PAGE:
A lacklustre trading session for Europe in the absence of US markets yesterday, saw European equities finish the day rather mixed, with the FTSE 100 finishing the day on the back foot, while German and French markets finished the day modestly higher.
After the early week optimism of the first trading week of the year, a more realistic tone appears to have set in as the trade-offs from a vaccine programme that is increasing in pace, albeit at different speeds across Europe, are offset by concerns that lockdown restrictions may well have to get tighter first before being pared back, thus raising the risks of more permanent economic scarring.
Today’s European open is set to be a positive one, with Asia markets also moving higher this morning, ahead of this afternoon's testimony from incoming US treasury secretary, Janet Yellen. Currency markets also had a quiet session with the US dollar likely to be the main focus today, as Ms Yellen sits down virtually with US lawmakers where she will set out the new Biden administrations case for further large scale fiscal help for the US economy, given current record low levels of interest rates.
In her previous role as Federal Reserve chair Janet Yellen was always able to express an opinion on the strength or otherwise of the US dollar. The US treasury secretary role has traditionally been a little different, though the soon-to-be-gone incumbent, Steven Mnuchin, did stretch the rules in this regard, with comments that the US dollar was too strong.
Traditionally US treasury secretaries were discouraged from talking the US dollar lower, in what was universally known as a “strong US dollar policy”, a mindset which was reinforced in 1995 by treasury secretary Robert Rubin. The thinking was that pursuing a policy that might be construed as weakening the US dollar, might promote sharp declines in the dollar, or a collapse in its external value, which in turn could prompt a race to the bottom. It doesn’t mean of course that the US is advocating a policy that deliberately pursues pushing the dollar higher. It’s simply a matter of optics that US politicians don’t comment on the level of the currency, a convention that has been suspended for the past four years.
Yellen will also need to convince the more sceptical cohort of US lawmakers that the new Biden fiscal plan, where there is agreement on another $1,400 stimulus cheque, but where increases in the minimum wage and other safety net programmes are slightly more problematic, won’t cause an unsustainable rise in the US national debt. This is the main concern of the more fiscally-conservative US lawmakers, and something that Janet Yellen will have to use all of her political skills to convince is necessary, in the short term at least. Her biggest problem will be arguing the case that further stimulus is required urgently, to deal with a problem which to a large extent has been exacerbated by the very policies that the Federal Reserve has been at the forefront of over the last 12 years.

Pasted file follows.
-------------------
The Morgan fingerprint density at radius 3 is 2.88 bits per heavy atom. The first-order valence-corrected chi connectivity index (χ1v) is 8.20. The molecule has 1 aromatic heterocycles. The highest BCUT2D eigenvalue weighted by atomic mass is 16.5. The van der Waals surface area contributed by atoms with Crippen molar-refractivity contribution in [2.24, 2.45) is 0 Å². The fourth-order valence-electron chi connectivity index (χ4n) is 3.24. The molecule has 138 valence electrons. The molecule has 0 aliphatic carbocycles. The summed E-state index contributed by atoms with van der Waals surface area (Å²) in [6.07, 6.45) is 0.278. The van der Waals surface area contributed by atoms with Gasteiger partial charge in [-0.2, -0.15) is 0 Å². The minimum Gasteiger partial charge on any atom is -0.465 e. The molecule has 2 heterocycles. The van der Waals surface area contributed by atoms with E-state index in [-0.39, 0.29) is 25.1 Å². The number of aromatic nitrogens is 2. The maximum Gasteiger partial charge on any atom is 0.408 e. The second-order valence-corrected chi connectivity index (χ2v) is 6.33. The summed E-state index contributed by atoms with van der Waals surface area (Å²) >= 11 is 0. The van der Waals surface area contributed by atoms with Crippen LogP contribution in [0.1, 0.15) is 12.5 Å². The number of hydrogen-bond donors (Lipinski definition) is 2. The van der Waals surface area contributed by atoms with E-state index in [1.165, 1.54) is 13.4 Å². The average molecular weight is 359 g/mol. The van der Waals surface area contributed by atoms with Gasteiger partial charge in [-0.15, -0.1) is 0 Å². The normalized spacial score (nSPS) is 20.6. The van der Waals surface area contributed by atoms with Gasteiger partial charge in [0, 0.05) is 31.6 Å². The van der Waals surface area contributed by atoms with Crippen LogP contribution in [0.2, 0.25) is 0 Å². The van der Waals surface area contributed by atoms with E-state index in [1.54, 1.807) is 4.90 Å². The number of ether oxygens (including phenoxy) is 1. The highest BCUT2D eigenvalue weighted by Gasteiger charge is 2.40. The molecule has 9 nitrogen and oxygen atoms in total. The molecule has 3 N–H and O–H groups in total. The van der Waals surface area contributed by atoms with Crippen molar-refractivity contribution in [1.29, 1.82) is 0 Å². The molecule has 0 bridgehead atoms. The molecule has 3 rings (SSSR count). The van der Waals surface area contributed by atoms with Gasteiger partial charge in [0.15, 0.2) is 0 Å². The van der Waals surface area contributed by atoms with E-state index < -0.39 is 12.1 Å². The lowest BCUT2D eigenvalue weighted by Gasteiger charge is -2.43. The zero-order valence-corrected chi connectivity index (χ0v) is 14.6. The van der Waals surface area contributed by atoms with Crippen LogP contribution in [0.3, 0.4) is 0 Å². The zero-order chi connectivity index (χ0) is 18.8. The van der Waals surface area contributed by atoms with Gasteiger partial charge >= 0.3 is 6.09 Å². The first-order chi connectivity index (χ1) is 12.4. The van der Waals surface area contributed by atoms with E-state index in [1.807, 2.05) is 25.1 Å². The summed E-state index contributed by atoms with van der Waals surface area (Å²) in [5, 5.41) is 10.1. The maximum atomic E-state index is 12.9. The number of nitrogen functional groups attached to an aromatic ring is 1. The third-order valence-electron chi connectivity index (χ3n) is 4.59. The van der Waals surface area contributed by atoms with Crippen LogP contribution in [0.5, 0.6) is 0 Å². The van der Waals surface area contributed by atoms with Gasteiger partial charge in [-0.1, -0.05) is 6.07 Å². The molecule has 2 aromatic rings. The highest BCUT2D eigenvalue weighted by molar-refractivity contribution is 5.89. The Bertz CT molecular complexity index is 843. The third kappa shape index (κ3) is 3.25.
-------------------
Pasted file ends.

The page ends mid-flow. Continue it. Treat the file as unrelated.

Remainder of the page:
Today’s only economic data of note is the latest German ZEW survey for January, which is expected to show a modest improvement from 55 in December to 59.4.
Crude oil prices had a disappointing day as surging virus cases pulled prices further away from last week’s 11-month highs. While recent Saudi cuts helped push prices sharply higher, it would appear that concerns over a weaker demand outlook are now starting to act as an anchor as prices slip back, with the prospect of further losses a possibility in the coming days.
EUR/USD – looking soft with little way of a rebound off the 50-day MA thus far. A move below 1.2040 could well signal further losses towards the 1.1980 area, and possibly lower towards 1.1800. Resistance comes in at the 1.2230 area.
GBP/USD – tight range yesterday with resistance at the highs last week of 1.3710. While below here the risk of a move lower towards support at the 1.3420 area. A break here sees the potential for a move towards 1.3200. A break above 1.3720 opens up a move towards the 1.4000 area.
EUR/GBP – the 0.8860 area has so far held; however, the lack of any rebound suggests we could see a move lower towards the 0.8780 level if support gives way. Resistance comes in at 0.8930, and behind that at 0.8980.
USD/JPY – remains in a downtrend with resistance at 104.40 cloud resistance from last week. This area is a key barrier to further gains towards 105.20. While below 104.40 the bias remains for a move back towards the January lows at 102.60.
Disclaimer: CMC Markets is an execution-only service provider. The material (whether or not it states any opinions) is for general information purposes only, and does not take into account your personal circumstances or objectives. Nothing in this material is (or should be considered to be) financial, investment or other advice on which reliance should be placed. No opinion given in the material constitutes a recommendation by CMC Markets or the author that any particular investment, security, transaction or investment strategy is suitable for any specific person. The material has not been prepared in accordance with legal requirements designed to promote the independence of investment research. Although we are not specifically prevented from dealing before providing this material, we do not seek to take advantage of the material prior to its dissemination.